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The London Stock Exchange has put the brakes on its cash markets migration to a Linux-based system after human actions in “suspicious circumstances” floored the network on its Turquoise alternative trading venue.

The London Stock Exchange has put the brakes on its cash markets migration to a Linux-based system after human error in “suspicious circumstances” floored the network on its Turquoise alternative trading venue.

Turquoise, a dark pool or anonymous trading platform, uses the same system, and this morning took trading offline for two hours after a “network issue”.

“Human error” was to blame for this morning’s outage on Turquoise, the LSE told the markets in a statement. But it added that the problem “may have occurred in suspicious circumstances”.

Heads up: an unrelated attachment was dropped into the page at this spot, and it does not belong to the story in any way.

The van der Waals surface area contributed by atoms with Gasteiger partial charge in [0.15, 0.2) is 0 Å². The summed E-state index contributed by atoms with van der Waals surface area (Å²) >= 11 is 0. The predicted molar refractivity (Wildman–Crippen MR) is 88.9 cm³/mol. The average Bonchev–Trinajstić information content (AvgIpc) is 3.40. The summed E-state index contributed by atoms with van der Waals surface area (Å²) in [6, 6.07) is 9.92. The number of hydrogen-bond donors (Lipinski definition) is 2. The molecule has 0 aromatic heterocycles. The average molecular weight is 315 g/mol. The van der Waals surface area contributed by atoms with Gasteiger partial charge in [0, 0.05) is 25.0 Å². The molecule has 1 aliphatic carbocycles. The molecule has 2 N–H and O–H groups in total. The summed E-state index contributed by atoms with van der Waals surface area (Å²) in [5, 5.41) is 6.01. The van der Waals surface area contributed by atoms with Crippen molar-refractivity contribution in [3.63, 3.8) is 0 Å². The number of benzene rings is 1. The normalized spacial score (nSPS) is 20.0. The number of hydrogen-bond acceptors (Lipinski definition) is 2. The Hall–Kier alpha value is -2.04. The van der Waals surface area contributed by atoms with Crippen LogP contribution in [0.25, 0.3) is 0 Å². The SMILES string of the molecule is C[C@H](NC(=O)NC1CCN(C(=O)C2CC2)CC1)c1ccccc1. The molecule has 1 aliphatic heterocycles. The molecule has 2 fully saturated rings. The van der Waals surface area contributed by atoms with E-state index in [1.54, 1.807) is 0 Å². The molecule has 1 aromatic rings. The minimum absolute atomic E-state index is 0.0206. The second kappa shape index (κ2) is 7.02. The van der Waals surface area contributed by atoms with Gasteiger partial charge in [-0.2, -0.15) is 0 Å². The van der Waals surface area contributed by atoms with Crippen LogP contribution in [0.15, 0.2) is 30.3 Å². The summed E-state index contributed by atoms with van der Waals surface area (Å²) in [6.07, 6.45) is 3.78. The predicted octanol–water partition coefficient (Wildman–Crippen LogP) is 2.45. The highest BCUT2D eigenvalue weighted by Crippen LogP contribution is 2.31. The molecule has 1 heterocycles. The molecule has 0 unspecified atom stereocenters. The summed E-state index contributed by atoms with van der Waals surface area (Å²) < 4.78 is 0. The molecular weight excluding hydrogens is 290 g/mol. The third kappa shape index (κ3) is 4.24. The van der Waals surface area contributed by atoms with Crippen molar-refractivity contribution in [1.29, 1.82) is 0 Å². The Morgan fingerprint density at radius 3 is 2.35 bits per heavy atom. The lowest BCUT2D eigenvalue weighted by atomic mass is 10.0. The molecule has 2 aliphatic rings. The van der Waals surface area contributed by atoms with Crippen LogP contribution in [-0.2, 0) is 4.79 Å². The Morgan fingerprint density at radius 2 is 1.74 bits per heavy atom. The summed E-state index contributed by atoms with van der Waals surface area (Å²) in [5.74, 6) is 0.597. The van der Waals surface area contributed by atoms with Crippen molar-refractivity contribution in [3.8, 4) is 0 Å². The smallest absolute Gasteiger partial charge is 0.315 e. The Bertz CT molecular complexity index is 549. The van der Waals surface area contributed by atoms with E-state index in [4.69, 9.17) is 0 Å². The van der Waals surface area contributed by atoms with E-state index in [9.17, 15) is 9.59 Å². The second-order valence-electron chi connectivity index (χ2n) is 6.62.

“The London Stock Exchange Group take this matter very seriously and a full internal investigation has now begun,” it said. “The relevant authorities have been informed.” It is understood the Financial Services Authority is already looking into the incident.

The system was due to go live on cash markets yesterday, but was last week postponed following tests until 15 November. It will now not go live until next year, because the LSE previously agreed with markets that it would freeze technological change in December.

“In light of this incident, coupled with necessary network upgrades to address ultra low latency and high flow inherent in the new platform, the Group has regrettably been forced to postpone its Main Market LSE technology migration for SETS [the main order book],” the LSE said.

The platform is billed as the fastest in the world.

The exchange said it “will work in partnership with customers to agree a date as early and practicably as possible in 2011 to reschedule the Main Market migration”.